Being a mother comes with a huge amount of responsibility, especially in the African bush where a leopardess`s solitary existence puts huge pressure not only on her own life but also that of her offspring. There comes a time when even being at the top of the food chain, a decision has to be made – Fight or Flight.
It was a balmy evening in the northern sector of the Sabi Sabi Private Game Reserve when I heard the call coming in over the radio that a leopard had been found. Not only one leopard, but a female leopard known as Warthog Wallow and her gorgeous male cub. It was my guests last night in Africa before returning to Australia and despite all the amazing sightings that we had seen, I thought a leopardess and her cub would be a fitting end. I had no idea however that it would be this good!
“Terry-make your approach”, even the words from my fellow ranger, Jabu, caused my excitement to spike. Even though we get to see amazing sightings on a daily basis, no day is ever the same and the privilege of not only seeing a leopard but also a leopard cub – I could not contain my excitement.
When we approached they were hiding in very long grass with limited visual but my tracker, Meshack, got us to the best seat in the house, a mere three meters from the pair. We were so fortunate as Warthog Wallow had recently killed a baby kudu and her cub was feasting on their bounty while his vigilant mother kept watch.
With the sunlight beginning to fade and a slight chill in the air it was the ideal time for the thieves of the night to start their patrols. A hyena had picked up on the scent of the kudu carcass and was starting to circle around the area. The cub frantically eating, very aware of the imminent danger and threat a hyena poses to a leopard and their kill. The hyena’s sense of smell had led it directly to the carcass and with arrogance, charged in. The cub had no choice but to run, but his mother had to make a call, is it worth holding her ground to defend what’s rightfully hers? It’s a fight it would be!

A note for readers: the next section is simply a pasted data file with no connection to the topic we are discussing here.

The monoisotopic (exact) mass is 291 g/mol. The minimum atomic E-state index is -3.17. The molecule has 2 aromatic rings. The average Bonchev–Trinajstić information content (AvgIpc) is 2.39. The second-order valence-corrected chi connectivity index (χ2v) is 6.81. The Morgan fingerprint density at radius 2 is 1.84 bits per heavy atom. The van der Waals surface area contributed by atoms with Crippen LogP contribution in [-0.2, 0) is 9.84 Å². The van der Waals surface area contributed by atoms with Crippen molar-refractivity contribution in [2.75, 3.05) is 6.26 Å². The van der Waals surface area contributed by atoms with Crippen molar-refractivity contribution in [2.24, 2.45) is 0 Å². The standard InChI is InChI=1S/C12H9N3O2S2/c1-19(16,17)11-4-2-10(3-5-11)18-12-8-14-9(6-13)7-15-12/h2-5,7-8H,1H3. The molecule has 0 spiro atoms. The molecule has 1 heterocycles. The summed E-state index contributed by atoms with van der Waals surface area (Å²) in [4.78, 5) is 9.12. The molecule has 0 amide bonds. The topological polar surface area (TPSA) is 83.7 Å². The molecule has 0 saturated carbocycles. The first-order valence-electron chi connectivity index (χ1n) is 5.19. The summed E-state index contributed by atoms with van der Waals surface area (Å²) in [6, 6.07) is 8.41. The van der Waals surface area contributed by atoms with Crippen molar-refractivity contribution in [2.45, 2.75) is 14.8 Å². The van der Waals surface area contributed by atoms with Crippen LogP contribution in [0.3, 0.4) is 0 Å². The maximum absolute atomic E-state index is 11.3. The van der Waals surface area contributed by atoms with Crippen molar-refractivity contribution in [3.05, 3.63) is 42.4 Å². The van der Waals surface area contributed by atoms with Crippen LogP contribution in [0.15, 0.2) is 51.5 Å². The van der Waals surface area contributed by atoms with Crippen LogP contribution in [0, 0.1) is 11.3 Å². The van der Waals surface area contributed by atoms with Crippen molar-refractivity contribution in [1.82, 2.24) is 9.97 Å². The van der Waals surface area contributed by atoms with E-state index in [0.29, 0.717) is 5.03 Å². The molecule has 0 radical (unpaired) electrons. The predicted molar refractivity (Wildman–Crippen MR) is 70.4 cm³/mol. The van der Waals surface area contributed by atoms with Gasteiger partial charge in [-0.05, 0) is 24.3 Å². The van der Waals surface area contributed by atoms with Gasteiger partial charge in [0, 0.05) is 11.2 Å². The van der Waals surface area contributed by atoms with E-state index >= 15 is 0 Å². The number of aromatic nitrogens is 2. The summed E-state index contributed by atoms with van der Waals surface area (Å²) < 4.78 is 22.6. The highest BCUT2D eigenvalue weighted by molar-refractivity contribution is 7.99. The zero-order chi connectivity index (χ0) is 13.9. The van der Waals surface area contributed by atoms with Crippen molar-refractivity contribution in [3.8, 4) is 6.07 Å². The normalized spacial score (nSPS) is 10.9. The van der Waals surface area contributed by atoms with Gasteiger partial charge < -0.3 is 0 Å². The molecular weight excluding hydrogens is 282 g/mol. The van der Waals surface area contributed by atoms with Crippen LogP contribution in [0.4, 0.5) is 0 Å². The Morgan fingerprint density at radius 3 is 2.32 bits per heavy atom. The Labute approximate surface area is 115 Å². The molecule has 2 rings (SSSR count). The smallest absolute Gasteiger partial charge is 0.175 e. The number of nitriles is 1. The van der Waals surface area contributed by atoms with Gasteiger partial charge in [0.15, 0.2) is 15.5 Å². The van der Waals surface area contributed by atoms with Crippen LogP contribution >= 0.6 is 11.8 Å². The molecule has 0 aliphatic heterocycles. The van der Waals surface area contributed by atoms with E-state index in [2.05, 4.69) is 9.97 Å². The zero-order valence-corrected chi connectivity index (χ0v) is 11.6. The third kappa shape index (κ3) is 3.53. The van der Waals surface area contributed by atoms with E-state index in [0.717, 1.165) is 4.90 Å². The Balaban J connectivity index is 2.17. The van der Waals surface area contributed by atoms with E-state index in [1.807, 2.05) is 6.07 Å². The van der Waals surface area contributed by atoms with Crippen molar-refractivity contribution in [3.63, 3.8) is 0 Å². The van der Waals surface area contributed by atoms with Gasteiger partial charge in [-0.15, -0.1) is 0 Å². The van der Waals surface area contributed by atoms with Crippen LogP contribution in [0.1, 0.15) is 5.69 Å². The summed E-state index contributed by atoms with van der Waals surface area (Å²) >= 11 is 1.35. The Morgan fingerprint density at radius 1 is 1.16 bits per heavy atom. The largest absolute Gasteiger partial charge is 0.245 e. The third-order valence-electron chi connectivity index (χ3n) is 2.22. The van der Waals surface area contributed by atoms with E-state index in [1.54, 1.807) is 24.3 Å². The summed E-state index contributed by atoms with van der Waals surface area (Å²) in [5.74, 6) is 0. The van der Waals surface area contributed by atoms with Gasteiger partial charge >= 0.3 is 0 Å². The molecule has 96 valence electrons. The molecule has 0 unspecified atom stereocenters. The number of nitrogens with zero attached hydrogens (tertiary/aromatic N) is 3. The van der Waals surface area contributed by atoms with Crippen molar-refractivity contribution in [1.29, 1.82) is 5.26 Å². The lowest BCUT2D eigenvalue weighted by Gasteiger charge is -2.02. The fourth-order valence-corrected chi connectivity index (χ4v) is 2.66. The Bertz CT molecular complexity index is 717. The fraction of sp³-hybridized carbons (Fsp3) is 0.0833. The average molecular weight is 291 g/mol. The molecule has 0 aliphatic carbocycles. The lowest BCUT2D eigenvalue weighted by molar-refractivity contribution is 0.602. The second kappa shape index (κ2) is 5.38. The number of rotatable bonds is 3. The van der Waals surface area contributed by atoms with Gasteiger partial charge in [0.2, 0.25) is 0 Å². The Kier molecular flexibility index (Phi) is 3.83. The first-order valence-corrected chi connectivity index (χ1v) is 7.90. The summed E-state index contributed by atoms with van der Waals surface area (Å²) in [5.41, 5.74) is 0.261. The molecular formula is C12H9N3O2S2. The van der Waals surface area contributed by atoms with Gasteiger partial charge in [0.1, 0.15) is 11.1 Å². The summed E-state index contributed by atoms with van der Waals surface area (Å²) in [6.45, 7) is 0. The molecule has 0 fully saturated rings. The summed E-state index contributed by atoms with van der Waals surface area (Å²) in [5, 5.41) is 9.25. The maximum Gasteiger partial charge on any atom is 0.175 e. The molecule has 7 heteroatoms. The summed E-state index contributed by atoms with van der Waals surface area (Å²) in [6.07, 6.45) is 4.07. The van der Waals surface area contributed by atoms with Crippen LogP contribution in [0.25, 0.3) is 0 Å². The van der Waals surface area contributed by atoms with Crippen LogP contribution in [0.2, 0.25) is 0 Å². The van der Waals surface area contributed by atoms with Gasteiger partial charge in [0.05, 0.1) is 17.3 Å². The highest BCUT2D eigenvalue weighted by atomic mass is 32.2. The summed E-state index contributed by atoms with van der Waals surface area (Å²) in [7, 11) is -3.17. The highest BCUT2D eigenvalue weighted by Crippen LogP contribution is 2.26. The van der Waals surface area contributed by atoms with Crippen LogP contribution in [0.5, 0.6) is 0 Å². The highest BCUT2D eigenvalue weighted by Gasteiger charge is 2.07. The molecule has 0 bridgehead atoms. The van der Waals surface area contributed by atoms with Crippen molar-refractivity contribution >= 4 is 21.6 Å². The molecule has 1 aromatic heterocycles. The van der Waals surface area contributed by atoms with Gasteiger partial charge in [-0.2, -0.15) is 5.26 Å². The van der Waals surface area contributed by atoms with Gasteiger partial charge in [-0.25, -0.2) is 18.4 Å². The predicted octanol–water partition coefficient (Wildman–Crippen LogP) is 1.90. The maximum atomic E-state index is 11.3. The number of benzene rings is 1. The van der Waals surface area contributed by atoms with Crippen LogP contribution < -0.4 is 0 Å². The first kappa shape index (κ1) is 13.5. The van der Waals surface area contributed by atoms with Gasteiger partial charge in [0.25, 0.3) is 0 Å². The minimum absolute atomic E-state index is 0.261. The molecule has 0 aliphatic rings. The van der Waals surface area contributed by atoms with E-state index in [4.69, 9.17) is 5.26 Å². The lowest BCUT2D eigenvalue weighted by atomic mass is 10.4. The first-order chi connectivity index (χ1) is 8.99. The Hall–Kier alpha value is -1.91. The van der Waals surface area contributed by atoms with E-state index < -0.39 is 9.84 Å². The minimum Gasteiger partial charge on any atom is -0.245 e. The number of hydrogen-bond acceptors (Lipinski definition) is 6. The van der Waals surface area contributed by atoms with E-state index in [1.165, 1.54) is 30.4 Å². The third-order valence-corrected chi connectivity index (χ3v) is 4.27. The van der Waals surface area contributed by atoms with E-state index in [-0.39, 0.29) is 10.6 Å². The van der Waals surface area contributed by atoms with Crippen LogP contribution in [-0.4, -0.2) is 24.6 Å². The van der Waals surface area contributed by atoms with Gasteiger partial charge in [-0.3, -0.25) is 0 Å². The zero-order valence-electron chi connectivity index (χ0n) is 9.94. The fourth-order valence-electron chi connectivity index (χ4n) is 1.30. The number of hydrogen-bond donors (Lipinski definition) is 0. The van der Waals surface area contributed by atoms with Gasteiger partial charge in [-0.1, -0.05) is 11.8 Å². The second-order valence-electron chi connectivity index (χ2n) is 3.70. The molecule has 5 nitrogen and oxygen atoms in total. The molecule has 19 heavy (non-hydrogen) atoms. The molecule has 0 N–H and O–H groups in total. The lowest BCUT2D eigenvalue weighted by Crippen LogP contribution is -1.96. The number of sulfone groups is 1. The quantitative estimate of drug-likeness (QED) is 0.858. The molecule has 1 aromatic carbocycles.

She lay behind the carcass waiting for the hyena who was charging in – it would be the powerful claws of the leopardess versus the bone crunching jaws of the thief. The hyena jumped onto the leopardess that lay on her back, characteristically using her claws on her back legs to rip open the stomach of her attacker. While her cub watched this from a fallen tree, Warthog Wallow realised that she was responsible for her cub’s future and any injury could not only be fatal for her but also for him. She leapt up and ran deciding to take the higher ground with her cub.
As if to tease the leopards, the hyena decided to pull the entire carcass with its vice like jaws, towards the location of the watching leopards as if to torture them. After watching this for a few moments, the cub, with his growing confidence/stupidity thought he would go down and try and retrieve the kill but was swiftly despatched by the gluttonous thief. They had now realised that this time it would be better to give up and live to fight another day.
These types of incidents are not rare but to witness them is something special. We at Sabi Sabi are privileged to get to know these amazing creatures and their struggle to survive in some of the harshest of environments.